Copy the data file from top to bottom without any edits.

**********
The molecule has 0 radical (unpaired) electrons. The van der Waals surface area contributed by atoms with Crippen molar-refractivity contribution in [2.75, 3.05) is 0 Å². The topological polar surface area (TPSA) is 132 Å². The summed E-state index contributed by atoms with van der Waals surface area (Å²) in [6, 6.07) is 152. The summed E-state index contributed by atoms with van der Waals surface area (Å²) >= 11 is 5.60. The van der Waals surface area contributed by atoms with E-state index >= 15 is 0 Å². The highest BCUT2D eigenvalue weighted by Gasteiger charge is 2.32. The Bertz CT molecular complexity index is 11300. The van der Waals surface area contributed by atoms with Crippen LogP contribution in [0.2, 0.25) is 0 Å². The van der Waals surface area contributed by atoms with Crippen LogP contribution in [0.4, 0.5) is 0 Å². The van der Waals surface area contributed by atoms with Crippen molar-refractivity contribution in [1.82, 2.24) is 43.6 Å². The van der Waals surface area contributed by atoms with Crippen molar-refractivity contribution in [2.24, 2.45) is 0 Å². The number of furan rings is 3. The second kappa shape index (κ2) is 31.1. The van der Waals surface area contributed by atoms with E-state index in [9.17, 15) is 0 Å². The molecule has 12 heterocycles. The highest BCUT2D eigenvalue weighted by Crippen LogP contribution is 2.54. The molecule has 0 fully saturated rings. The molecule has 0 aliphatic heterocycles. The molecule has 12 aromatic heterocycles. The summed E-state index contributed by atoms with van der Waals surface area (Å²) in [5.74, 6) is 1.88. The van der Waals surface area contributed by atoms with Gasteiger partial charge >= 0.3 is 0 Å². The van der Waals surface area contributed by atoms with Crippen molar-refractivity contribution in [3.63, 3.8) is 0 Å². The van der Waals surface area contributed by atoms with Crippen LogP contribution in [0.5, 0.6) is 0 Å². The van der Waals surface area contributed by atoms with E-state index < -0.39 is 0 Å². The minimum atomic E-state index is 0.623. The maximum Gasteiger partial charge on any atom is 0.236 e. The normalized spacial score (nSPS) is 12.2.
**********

The molecule has 0 radical (unpaired) electrons. The van der Waals surface area contributed by atoms with Crippen molar-refractivity contribution in [2.75, 3.05) is 0 Å². The topological polar surface area (TPSA) is 132 Å². The summed E-state index contributed by atoms with van der Waals surface area (Å²) in [6, 6.07) is 152. The summed E-state index contributed by atoms with van der Waals surface area (Å²) >= 11 is 5.60. The van der Waals surface area contributed by atoms with E-state index >= 15 is 0 Å². The highest BCUT2D eigenvalue weighted by Gasteiger charge is 2.32. The Bertz CT molecular complexity index is 11300. The van der Waals surface area contributed by atoms with Crippen LogP contribution in [0.2, 0.25) is 0 Å². The van der Waals surface area contributed by atoms with Crippen LogP contribution in [0.4, 0.5) is 0 Å². The van der Waals surface area contributed by atoms with Crippen molar-refractivity contribution in [1.82, 2.24) is 43.6 Å². The van der Waals surface area contributed by atoms with Crippen molar-refractivity contribution in [2.24, 2.45) is 0 Å². The number of furan rings is 3. The second kappa shape index (κ2) is 31.1. The van der Waals surface area contributed by atoms with E-state index in [9.17, 15) is 0 Å². The molecule has 12 heterocycles. The highest BCUT2D eigenvalue weighted by Crippen LogP contribution is 2.54. The molecule has 0 fully saturated rings. The molecule has 0 aliphatic heterocycles. The molecule has 12 aromatic heterocycles. The summed E-state index contributed by atoms with van der Waals surface area (Å²) in [5.74, 6) is 1.88. The van der Waals surface area contributed by atoms with Gasteiger partial charge >= 0.3 is 0 Å². The van der Waals surface area contributed by atoms with Crippen molar-refractivity contribution in [3.63, 3.8) is 0 Å². The van der Waals surface area contributed by atoms with Crippen LogP contribution in [0.5, 0.6) is 0 Å². The van der Waals surface area contributed by atoms with E-state index < -0.39 is 0 Å². The minimum atomic E-state index is 0.623. The maximum Gasteiger partial charge on any atom is 0.236 e. The normalized spacial score (nSPS) is 12.2.